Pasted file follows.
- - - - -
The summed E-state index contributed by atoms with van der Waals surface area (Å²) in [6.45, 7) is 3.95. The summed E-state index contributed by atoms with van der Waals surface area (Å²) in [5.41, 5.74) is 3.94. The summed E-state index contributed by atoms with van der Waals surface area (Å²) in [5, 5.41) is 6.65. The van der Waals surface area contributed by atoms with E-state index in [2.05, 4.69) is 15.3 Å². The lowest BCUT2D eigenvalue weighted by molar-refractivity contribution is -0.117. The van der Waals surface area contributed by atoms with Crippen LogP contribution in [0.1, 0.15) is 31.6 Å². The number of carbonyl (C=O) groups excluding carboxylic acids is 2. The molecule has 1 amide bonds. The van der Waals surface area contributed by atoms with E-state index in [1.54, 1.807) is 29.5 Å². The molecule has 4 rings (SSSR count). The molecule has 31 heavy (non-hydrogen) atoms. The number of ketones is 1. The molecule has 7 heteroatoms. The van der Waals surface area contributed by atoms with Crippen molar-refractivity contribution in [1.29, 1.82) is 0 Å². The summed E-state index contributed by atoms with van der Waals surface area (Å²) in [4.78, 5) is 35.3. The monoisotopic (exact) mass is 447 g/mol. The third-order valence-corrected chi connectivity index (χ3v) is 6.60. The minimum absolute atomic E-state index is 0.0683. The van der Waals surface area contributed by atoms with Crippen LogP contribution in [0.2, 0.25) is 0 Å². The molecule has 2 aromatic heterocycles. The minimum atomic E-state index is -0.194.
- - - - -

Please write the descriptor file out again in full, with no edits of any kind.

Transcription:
The summed E-state index contributed by atoms with van der Waals surface area (Å²) in [6.45, 7) is 3.95. The summed E-state index contributed by atoms with van der Waals surface area (Å²) in [5.41, 5.74) is 3.94. The summed E-state index contributed by atoms with van der Waals surface area (Å²) in [5, 5.41) is 6.65. The van der Waals surface area contributed by atoms with E-state index in [2.05, 4.69) is 15.3 Å². The lowest BCUT2D eigenvalue weighted by molar-refractivity contribution is -0.117. The van der Waals surface area contributed by atoms with Crippen LogP contribution in [0.1, 0.15) is 31.6 Å². The number of carbonyl (C=O) groups excluding carboxylic acids is 2. The molecule has 1 amide bonds. The van der Waals surface area contributed by atoms with E-state index in [1.54, 1.807) is 29.5 Å². The molecule has 4 rings (SSSR count). The molecule has 31 heavy (non-hydrogen) atoms. The number of ketones is 1. The molecule has 7 heteroatoms. The van der Waals surface area contributed by atoms with Crippen molar-refractivity contribution in [1.29, 1.82) is 0 Å². The summed E-state index contributed by atoms with van der Waals surface area (Å²) in [4.78, 5) is 35.3. The monoisotopic (exact) mass is 447 g/mol. The third-order valence-corrected chi connectivity index (χ3v) is 6.60. The minimum absolute atomic E-state index is 0.0683. The van der Waals surface area contributed by atoms with Crippen LogP contribution in [0.2, 0.25) is 0 Å². The molecule has 2 aromatic heterocycles. The minimum atomic E-state index is -0.194.